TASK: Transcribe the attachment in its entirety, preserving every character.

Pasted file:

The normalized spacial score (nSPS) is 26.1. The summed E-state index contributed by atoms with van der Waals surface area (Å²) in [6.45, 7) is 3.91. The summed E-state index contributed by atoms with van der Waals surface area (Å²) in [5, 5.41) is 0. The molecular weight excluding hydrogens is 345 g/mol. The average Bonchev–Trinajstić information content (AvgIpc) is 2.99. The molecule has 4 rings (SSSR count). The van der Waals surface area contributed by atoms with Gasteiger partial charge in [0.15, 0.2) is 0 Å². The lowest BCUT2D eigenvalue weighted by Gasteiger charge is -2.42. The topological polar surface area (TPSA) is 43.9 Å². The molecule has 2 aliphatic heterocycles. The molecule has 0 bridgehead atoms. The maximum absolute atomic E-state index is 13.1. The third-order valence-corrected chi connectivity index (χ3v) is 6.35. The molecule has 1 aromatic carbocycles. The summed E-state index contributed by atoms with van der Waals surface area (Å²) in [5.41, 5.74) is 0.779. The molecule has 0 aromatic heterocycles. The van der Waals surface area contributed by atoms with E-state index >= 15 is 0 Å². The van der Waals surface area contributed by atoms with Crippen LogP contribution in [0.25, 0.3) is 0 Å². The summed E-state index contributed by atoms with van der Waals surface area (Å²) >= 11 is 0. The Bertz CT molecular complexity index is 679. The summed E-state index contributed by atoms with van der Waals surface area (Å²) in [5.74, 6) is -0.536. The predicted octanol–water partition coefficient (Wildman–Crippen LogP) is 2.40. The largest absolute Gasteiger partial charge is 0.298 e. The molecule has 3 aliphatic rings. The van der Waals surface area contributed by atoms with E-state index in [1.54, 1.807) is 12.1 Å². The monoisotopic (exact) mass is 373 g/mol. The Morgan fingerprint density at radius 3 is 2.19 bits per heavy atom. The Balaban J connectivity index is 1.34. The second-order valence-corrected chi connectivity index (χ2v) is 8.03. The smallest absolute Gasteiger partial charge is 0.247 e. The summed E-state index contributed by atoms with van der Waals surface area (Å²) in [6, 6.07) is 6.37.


The normalized spacial score (nSPS) is 26.1. The summed E-state index contributed by atoms with van der Waals surface area (Å²) in [6.45, 7) is 3.91. The summed E-state index contributed by atoms with van der Waals surface area (Å²) in [5, 5.41) is 0. The molecular weight excluding hydrogens is 345 g/mol. The average Bonchev–Trinajstić information content (AvgIpc) is 2.99. The molecule has 4 rings (SSSR count). The van der Waals surface area contributed by atoms with Gasteiger partial charge in [0.15, 0.2) is 0 Å². The lowest BCUT2D eigenvalue weighted by Gasteiger charge is -2.42. The topological polar surface area (TPSA) is 43.9 Å². The molecule has 2 aliphatic heterocycles. The molecule has 0 bridgehead atoms. The maximum absolute atomic E-state index is 13.1. The third-order valence-corrected chi connectivity index (χ3v) is 6.35. The molecule has 1 aromatic carbocycles. The summed E-state index contributed by atoms with van der Waals surface area (Å²) in [5.41, 5.74) is 0.779. The molecule has 0 aromatic heterocycles. The van der Waals surface area contributed by atoms with E-state index >= 15 is 0 Å². The van der Waals surface area contributed by atoms with Crippen LogP contribution in [0.25, 0.3) is 0 Å². The summed E-state index contributed by atoms with van der Waals surface area (Å²) >= 11 is 0. The Bertz CT molecular complexity index is 679. The summed E-state index contributed by atoms with van der Waals surface area (Å²) in [5.74, 6) is -0.536. The predicted octanol–water partition coefficient (Wildman–Crippen LogP) is 2.40. The largest absolute Gasteiger partial charge is 0.298 e. The molecule has 3 aliphatic rings. The van der Waals surface area contributed by atoms with E-state index in [1.54, 1.807) is 12.1 Å². The monoisotopic (exact) mass is 373 g/mol. The Morgan fingerprint density at radius 3 is 2.19 bits per heavy atom. The Balaban J connectivity index is 1.34. The second-order valence-corrected chi connectivity index (χ2v) is 8.03. The smallest absolute Gasteiger partial charge is 0.247 e. The summed E-state index contributed by atoms with van der Waals surface area (Å²) in [6, 6.07) is 6.37.